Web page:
It appears that the Chinese Communist Party (CCP) has been making a special effort recently to refute demands for military reform. Some experts say it may be related to the Tuidang movement—the movement to “quit,” or withdraw from, the CCP.
Here is a summary from Straits Times Indonesia:
China’s People’s Liberation Army (PLA) Daily ran a full page of articles recently to rouse the military and prepare its men for what it called a “war without gun smoke.”
The six articles, published on March 29, were intended to refute, among other things, three core demands made by advocates of political reform in the military.
The CCP has never bothered—until now—to refute the demands openly because of their highly sensitive nature. Devoting a full page in the PLA Daily for this purpose now is a rare move on its part.
Importantly, the article says that this implicitly suggests that theCCP is admitting that the Tuidang movement is having an effect on the military.
Caylan Ford is completing a Masters thesis on the Tuidang Movement at George Washington University’s school of International Affairs. She has analyzed hundreds of documents, from official Communist Party directives to “withdrawal statements” by Tuidang participants.
She told NTD that the upper echelons of the Party, including Hu Jintao, are increasingly concerned that the military is no longer “ideologically pure” and their allegiance is wavering.
There are concerns about defections within the security apparatus… A disproportionate number of statements seem to come from members the security agencies, be it the PLA (People’s Liberation Army), or the MSS (Ministry of State Security), or the Public Security Bureaus at the local levels, or police stations.
Part of the reason is because those people in particular are targeted by Tuidang activists more than other citizens, but also that their experiences tend to disillusion them [with the Party] in a way that is unique.
Ford is the author of a 2009 Christian Science Monitor editorial An underground challenge to China’s status quo, which goes into more depth on the Tuidang movement’s impact.
Li Ding, Deputy Editor-in-Chief for Chinascope, an online periodical that translates and analyzes articles from China’s state-run media and other official sources, explained to NTD the Tuidang movement’s impact on the military:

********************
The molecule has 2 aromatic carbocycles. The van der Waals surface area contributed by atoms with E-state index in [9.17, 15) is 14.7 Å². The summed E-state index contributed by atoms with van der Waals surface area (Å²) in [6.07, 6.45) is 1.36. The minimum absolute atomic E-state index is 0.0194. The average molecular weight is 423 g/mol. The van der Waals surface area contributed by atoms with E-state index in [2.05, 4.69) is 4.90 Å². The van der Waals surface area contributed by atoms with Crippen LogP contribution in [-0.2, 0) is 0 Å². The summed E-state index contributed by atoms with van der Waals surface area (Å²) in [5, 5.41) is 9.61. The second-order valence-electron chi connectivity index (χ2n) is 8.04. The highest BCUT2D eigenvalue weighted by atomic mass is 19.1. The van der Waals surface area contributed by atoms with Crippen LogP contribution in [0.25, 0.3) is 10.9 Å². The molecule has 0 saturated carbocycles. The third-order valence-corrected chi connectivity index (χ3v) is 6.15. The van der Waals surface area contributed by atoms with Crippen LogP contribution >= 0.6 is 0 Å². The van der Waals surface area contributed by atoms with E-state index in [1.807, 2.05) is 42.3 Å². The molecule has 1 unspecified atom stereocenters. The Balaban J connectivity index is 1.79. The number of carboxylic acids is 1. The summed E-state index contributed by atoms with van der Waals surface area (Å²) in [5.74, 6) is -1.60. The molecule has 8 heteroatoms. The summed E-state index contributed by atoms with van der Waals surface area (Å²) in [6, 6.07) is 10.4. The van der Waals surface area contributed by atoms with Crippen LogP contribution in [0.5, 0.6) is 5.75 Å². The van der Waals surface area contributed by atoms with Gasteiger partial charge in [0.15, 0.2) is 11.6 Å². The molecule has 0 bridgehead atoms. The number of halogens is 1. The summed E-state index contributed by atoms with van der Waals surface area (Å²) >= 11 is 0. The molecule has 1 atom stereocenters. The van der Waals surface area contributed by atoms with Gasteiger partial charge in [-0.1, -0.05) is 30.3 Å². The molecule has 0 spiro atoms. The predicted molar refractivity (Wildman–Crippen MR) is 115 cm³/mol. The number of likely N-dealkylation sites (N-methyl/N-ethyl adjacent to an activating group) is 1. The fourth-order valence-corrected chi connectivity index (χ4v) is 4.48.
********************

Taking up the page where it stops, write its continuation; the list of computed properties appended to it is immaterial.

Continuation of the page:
Starting in 2004, people in China started a kind of movement (the Tuidang movement)—an awakening from the rule of the Party. They started to realize the crimes the CCP has done to Chinese people. And so we have seen from overseas websites many Chinese people want to cut their ties from the Chinese Communist Party. And the CCP clearly senses that.
This kind of momentum is also happening inside the military. This really makes the CCP nervous. Especially after the Middle East crisis… the CCP feels a really strong sense of crisis, so they want to step up their control of the military.
So in recent years, we see the CCP’s military [publications] are running an array of articles… They claim that the army serves the Party; if the army is not following the leadership of the Party, then the army is going down the wrong ideological path.
There is more background in this March 2011 report by Chinascope, in particular the section called The Tightening Grip of the Military and the Police, starting on page 6.
Full Disclosure: In 2006, NTD produced and aired a documentary based on The Epoch Times newspaper’s editorial series Nine Commentaries on the Communist Party. Both the original editorial and NTD’s subsequent documentary may have had a direct impact on the spread of the Tuidang movement.